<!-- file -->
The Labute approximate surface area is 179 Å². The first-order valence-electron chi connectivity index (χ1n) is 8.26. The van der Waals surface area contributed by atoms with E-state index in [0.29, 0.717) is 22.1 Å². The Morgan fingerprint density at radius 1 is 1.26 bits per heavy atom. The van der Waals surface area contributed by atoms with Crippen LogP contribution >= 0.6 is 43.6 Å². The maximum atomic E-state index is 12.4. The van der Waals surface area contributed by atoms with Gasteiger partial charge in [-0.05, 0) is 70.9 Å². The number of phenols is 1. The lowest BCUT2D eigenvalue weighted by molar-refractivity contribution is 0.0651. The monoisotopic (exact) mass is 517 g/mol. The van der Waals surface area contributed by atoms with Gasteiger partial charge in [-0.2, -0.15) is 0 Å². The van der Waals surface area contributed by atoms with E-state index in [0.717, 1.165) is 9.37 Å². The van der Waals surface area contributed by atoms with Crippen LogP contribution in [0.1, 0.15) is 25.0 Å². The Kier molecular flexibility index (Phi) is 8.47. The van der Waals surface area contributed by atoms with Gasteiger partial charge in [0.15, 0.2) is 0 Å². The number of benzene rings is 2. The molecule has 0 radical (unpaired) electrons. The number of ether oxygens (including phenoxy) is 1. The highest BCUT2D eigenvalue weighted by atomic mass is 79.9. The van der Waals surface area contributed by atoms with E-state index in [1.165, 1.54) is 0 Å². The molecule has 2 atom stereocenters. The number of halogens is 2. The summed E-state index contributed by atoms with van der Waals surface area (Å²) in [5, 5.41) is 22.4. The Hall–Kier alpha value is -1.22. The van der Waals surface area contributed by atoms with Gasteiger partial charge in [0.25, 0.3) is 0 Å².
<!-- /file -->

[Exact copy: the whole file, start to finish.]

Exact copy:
The Labute approximate surface area is 179 Å². The first-order valence-electron chi connectivity index (χ1n) is 8.26. The van der Waals surface area contributed by atoms with E-state index in [0.29, 0.717) is 22.1 Å². The Morgan fingerprint density at radius 1 is 1.26 bits per heavy atom. The van der Waals surface area contributed by atoms with Crippen LogP contribution >= 0.6 is 43.6 Å². The maximum atomic E-state index is 12.4. The van der Waals surface area contributed by atoms with Gasteiger partial charge in [-0.05, 0) is 70.9 Å². The number of phenols is 1. The lowest BCUT2D eigenvalue weighted by molar-refractivity contribution is 0.0651. The monoisotopic (exact) mass is 517 g/mol. The van der Waals surface area contributed by atoms with Gasteiger partial charge in [-0.2, -0.15) is 0 Å². The van der Waals surface area contributed by atoms with E-state index in [0.717, 1.165) is 9.37 Å². The van der Waals surface area contributed by atoms with Crippen LogP contribution in [0.1, 0.15) is 25.0 Å². The Kier molecular flexibility index (Phi) is 8.47. The van der Waals surface area contributed by atoms with Gasteiger partial charge in [0.15, 0.2) is 0 Å². The number of benzene rings is 2. The molecule has 0 radical (unpaired) electrons. The number of ether oxygens (including phenoxy) is 1. The highest BCUT2D eigenvalue weighted by atomic mass is 79.9. The van der Waals surface area contributed by atoms with E-state index in [1.165, 1.54) is 0 Å². The molecule has 2 atom stereocenters. The number of halogens is 2. The summed E-state index contributed by atoms with van der Waals surface area (Å²) in [5, 5.41) is 22.4. The Hall–Kier alpha value is -1.22. The van der Waals surface area contributed by atoms with Gasteiger partial charge in [0.25, 0.3) is 0 Å².